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National Apprenticeship Week Spotlight: IBM

In honor of the third annual National Apprenticeship Week, we are highlighting our member companies’ leading apprenticeship programs. Over the last five years, the number of apprentices nationwide has grown drastically, with more than 545,000 apprentices across the country – many of whom call North Carolina home. Today, we’re highlighting IBM’s apprenticeship program, which launched just last month.

IBM has long been a leader in technology and employment practices, from the creation of System/360 and the launch of Watson to the company’s early focus on diversity and inclusion and investments in employee education. As a cognitive solutions and cloud platform company, IBM is committed to furthering innovation to drive a prosperous and progressive future but that mission cannot be achieved without the right talent in place to lead the way. Recognizing the need to fill a new talent pipeline in the wake of a debilitating skills gap afflicting industries across the country, IBM began implementing solutions as part of its New Collar initiative – a program focused on obtaining the right skills, not degrees. IBM’s apprenticeship program is an ideal fit to help bridge the gap between the attainment of skills and the hands-on application that is needed to solidify an individual’s learning experience. IBM’s first cohort was hired last month in RTP, IBM’s largest U.S. site. Committed to growing the program to 100 apprentices in locations across the country in 2018, IBM is focused on creating a 21st century program that cultivates emerging technical skills and cutting edge experiences.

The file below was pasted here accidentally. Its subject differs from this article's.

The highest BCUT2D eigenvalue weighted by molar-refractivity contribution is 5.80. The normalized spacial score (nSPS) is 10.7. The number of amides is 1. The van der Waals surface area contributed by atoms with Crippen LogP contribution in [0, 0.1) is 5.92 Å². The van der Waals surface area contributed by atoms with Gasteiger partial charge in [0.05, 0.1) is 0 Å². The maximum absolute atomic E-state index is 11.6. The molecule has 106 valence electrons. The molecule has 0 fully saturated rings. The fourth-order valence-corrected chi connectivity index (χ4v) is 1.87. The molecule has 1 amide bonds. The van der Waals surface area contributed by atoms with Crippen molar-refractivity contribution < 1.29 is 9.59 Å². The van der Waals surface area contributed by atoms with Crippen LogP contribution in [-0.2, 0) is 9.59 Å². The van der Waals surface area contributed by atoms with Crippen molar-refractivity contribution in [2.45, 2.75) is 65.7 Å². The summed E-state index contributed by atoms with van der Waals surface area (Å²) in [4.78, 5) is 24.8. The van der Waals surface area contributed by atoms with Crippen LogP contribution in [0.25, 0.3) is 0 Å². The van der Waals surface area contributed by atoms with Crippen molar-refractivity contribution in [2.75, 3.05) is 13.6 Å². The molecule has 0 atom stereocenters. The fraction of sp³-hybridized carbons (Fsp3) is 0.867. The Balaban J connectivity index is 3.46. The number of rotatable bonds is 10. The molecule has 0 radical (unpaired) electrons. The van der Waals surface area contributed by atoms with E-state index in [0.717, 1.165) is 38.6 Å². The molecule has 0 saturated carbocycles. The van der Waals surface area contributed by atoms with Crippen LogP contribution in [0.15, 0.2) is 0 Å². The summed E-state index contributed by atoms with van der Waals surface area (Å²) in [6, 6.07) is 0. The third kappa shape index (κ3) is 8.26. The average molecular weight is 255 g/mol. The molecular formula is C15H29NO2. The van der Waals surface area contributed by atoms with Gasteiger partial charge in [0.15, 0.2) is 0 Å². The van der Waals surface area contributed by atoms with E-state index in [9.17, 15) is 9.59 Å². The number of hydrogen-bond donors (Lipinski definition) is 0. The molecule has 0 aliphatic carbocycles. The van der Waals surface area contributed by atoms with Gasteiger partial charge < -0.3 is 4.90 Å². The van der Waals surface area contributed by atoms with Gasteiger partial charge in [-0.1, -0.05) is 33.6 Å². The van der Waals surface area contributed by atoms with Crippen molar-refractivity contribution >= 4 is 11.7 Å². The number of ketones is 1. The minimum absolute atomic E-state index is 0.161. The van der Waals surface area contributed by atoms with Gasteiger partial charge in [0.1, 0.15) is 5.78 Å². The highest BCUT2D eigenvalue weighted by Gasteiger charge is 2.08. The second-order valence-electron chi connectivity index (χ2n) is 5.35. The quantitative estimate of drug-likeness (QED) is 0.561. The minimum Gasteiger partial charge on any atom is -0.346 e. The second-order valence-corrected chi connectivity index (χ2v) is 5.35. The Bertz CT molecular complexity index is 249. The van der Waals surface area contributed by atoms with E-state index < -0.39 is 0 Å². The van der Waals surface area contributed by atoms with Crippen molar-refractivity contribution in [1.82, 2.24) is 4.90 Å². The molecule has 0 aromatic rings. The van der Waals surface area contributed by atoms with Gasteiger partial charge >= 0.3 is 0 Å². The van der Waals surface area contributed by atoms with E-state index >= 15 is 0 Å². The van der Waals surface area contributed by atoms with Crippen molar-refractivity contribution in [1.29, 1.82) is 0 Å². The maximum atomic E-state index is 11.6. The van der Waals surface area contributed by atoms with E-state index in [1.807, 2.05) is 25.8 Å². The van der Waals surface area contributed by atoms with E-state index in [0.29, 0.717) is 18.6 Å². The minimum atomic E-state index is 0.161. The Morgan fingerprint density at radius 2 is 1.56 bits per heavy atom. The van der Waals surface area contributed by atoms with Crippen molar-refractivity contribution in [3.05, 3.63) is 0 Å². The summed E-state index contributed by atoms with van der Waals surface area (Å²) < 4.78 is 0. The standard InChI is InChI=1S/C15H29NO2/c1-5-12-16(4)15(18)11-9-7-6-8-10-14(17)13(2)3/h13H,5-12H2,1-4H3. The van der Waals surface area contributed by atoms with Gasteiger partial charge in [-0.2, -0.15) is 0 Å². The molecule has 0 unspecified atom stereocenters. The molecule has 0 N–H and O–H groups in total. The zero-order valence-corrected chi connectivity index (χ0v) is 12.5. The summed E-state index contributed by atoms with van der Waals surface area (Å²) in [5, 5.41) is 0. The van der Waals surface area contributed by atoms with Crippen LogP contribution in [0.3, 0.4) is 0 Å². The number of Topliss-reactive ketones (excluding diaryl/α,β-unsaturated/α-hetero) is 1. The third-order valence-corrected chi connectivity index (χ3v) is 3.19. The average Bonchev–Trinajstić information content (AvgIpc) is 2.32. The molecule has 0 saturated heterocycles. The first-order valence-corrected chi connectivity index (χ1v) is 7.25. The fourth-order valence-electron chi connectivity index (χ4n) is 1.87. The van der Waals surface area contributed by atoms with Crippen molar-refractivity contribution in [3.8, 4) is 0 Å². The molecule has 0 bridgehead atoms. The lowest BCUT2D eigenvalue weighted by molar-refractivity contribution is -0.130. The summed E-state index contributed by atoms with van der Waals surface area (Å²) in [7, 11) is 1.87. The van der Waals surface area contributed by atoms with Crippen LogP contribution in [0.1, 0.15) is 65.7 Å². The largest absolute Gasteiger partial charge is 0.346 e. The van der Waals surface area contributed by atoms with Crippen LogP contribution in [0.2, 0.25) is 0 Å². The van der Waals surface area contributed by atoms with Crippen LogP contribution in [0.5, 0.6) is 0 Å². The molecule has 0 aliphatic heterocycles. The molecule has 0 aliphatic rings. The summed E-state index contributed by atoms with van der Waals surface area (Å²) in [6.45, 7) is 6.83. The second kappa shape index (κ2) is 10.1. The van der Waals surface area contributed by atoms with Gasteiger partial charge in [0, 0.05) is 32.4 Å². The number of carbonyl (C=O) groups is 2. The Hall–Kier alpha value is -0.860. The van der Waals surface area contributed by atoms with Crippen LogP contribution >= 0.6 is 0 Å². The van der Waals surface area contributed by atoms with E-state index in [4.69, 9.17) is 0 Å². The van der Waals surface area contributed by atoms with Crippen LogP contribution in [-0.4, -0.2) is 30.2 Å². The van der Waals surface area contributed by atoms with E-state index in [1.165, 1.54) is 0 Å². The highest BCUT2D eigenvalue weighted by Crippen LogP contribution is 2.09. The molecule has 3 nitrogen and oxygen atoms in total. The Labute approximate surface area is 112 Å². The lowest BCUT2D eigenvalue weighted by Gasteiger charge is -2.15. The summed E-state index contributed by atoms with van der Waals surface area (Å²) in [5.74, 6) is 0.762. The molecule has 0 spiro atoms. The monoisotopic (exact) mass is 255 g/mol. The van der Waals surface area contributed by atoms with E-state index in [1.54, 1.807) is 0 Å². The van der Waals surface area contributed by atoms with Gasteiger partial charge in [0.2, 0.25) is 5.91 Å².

Diversity is a key focus of IBM’s apprenticeship program, as diverse perspectives only serve to build a stronger company. The program will vary by role but all apprentices will complete more than 100 hours of instruction, while also gaining hands-on experience and guidance from IBM’s managers, mentors and subject matter experts. Integrated into IBM’s teams from the start, apprentices will provide integral contributions to IBM projects and get paid to learn and develop their skills.

In order to round-out its program, IBM is closely partnering with community colleges across the country. In North Carolina, those community colleges are Wake Tech, Durham Tech and Alamance. The alignment between IBM and its partners in education is critical, as made evident by the fact that almost 40% of IBM’s first cohort of apprentices has a direct connection to the North Carolina community college system. Not only does this partnership provide IBM with a market of students to tap into, but it also ensures students are learning the relevant skills to prepare them for future employment. If you’d like to read more on IBM’s program, please read this op-ed penned by Joanna Daly, IBM’s vice president of talent. We’re excited to see this program evolve and I look forward to sharing our final apprenticeship feature of the week with you tomorrow.

Gary J. Salamido
Vice President, Government Affairs
North Carolina Chamber